Intuition was the eighteenth Subscriber Short Trips audio story. It was written by Rob Nisbet and featured the Sixth Doctor and Melanie Bush. It was released as a subscriber-only download, available to subscribers who purchased The Butcher of Brisbane.
The Sixth Doctor and Mel are in the Swiss mountains for some rest and relaxation after recent exertions. But soon the Doctor finds himself involved in a mystery, as those working in the resort's hospitality prove preternaturally willing to help.
Is it just mere chance? The Doctor's intuition is that something is wrong: but intuition could be the very problem here...
The Doctor scans a breakfast menu in a hotel in the Swiss mountains, while Melanie Bush is skiing. Despite her instructions to eat healthily, the Doctor is tempted to help himself to the cheese, meats, a pastry and mineral water. The Doctor decides on a hot chocolate. The Doctor pulls out a leaflet that shows the cable car on the mountain, which claims to be the tallest mountain in Switzerland.
A waiter comes over and places someone else’s food and drink before him, much to the irritation of the Doctor. The waiter reveals that he had chosen the food as an estimate to the Doctor’s order. Upon analysing the tray, the Doctor sees cheese, meats, the pastry he had seen in the window and a glass of mineral water, much to the confusion of the Doctor.
The Doctor raises this confusion to the Maitre D’. The Concierge walks over to his table and explains that he has organised a daytrip especially for the Doctor. The Doctor challenges the Concierge by suggesting that maybe he doesn’t want the daytrip, despite knowing full well that it was exactly what he had previously planned. This confuses the Concierge. The Doctor wonders whether they have maybe picked up on his thoughts or maybe people were suffering from an abnormally large amount of precognition. The Doctor is uneasy at the thought of being controlled. The Doctor questions whether choosing this hotel at a whim had been just that. Maybe someone had chosen it for him. The Doctor decides to go along with the plan.
Stefan is sitting at his kiosk at the train station playing his usual game of guessing what the customers wanted, at which he was very good. Noticing the Doctor approaching, he reaches a conclusion that the Doctor would rather explore the paths than any physical activities. The Doctor reaches the desk and invites Stefan to guess what his tickets are for without seeing them. Stefan indulges the Doctor and guesses that he’s going up the mountain via cable car and down by railway. Stefan and the Doctor both know that he’s right. The Doctor then asks Stefan to guess his age. Stefan flippantly suggests that despite looking forty-five, the Doctor could be over a thousand.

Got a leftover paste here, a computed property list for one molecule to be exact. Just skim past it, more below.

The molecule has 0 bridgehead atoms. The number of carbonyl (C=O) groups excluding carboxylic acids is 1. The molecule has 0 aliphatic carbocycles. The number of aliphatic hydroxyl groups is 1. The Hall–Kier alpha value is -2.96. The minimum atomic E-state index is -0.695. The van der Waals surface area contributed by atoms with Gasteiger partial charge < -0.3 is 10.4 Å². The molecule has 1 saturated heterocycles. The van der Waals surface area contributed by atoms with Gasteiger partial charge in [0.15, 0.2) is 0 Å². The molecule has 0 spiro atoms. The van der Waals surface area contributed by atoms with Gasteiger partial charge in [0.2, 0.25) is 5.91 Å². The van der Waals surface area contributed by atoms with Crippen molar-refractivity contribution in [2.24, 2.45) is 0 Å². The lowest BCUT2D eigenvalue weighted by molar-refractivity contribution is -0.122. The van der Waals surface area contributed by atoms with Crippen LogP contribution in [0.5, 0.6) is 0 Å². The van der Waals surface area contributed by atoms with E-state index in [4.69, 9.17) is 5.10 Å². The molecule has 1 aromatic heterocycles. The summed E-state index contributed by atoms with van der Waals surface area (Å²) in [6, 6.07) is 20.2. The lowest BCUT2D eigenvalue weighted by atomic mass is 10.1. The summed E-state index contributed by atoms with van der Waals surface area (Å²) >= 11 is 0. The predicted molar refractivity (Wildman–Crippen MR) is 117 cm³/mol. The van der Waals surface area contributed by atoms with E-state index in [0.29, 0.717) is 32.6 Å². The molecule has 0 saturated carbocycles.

On the cable car, the Doctor finds himself concerned. Firstly, he’s concerned that Stefan had accurately guessed his age, and secondly, that he had asked Stefan to play a guessing game that he was already intending to play. The Doctor then realises that he knew Stefan’s name without even asking.
He looks around the mountain top, disappointed that he hadn’t been met by someone with an explanation. Using his instinct, the Doctor follows a path to his right, leading to another peak of the mountain and a platform overlooking the mountain village below. The Doctor jumps over the railing and into the snow below, continuing along the mountain. He somehow knows which parts are dangerous and unstable. Upon gazing around the horizon, the Doctor’s eyes fall upon something that he’d already expected to see – a creature, domed and undulating.
The Doctor walks towards the creature but it quickly vanishes. The Doctor wonders whether seeing the image of something was the next stage of the precognition, no longer a thought. Continuing onward, the Doctor finds a cave and peers in. To his further confusion, he remarks that the cave is filled with ‘everything’, every colour and every image, leading him to lose his mind temporarily. The Doctor comes to his senses and then becomes aware of the creature standing by his side. He realises that it’s either a projection or a hallucination, due to the lack of footprints in the snow.